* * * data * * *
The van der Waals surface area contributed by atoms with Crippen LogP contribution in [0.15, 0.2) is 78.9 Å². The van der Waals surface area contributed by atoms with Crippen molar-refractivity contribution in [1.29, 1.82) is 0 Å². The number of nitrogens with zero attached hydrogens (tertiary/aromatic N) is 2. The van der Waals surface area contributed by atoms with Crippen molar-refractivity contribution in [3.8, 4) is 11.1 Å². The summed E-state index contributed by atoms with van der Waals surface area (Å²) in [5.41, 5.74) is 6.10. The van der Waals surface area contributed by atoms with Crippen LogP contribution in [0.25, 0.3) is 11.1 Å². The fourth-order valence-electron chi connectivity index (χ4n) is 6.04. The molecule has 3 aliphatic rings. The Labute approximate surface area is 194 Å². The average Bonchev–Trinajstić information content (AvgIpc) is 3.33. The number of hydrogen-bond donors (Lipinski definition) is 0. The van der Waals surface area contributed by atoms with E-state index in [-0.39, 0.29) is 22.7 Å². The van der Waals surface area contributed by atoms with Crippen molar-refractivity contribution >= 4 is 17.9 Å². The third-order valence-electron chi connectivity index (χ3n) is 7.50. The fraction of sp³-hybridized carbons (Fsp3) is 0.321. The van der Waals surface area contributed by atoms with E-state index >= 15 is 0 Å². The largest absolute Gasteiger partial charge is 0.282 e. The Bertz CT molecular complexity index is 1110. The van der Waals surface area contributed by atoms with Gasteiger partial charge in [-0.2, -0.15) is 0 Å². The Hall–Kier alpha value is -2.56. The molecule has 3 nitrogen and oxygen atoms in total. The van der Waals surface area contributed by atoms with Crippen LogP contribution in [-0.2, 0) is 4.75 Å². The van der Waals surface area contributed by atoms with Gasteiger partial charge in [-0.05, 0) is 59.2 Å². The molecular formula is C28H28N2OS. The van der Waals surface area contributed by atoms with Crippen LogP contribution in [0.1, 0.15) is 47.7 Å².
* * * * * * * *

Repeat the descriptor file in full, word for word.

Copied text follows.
The van der Waals surface area contributed by atoms with Crippen LogP contribution in [0.15, 0.2) is 78.9 Å². The van der Waals surface area contributed by atoms with Crippen molar-refractivity contribution in [1.29, 1.82) is 0 Å². The number of nitrogens with zero attached hydrogens (tertiary/aromatic N) is 2. The van der Waals surface area contributed by atoms with Crippen molar-refractivity contribution in [3.8, 4) is 11.1 Å². The summed E-state index contributed by atoms with van der Waals surface area (Å²) in [5.41, 5.74) is 6.10. The van der Waals surface area contributed by atoms with Crippen LogP contribution in [0.25, 0.3) is 11.1 Å². The fourth-order valence-electron chi connectivity index (χ4n) is 6.04. The molecule has 3 aliphatic rings. The Labute approximate surface area is 194 Å². The average Bonchev–Trinajstić information content (AvgIpc) is 3.33. The number of hydrogen-bond donors (Lipinski definition) is 0. The van der Waals surface area contributed by atoms with E-state index in [-0.39, 0.29) is 22.7 Å². The van der Waals surface area contributed by atoms with Crippen molar-refractivity contribution >= 4 is 17.9 Å². The third-order valence-electron chi connectivity index (χ3n) is 7.50. The fraction of sp³-hybridized carbons (Fsp3) is 0.321. The van der Waals surface area contributed by atoms with E-state index >= 15 is 0 Å². The largest absolute Gasteiger partial charge is 0.282 e. The Bertz CT molecular complexity index is 1110. The van der Waals surface area contributed by atoms with Gasteiger partial charge in [-0.2, -0.15) is 0 Å². The Hall–Kier alpha value is -2.56. The molecule has 3 nitrogen and oxygen atoms in total. The van der Waals surface area contributed by atoms with Crippen LogP contribution in [-0.2, 0) is 4.75 Å². The van der Waals surface area contributed by atoms with Gasteiger partial charge in [-0.05, 0) is 59.2 Å². The molecular formula is C28H28N2OS. The van der Waals surface area contributed by atoms with Crippen LogP contribution in [0.1, 0.15) is 47.7 Å².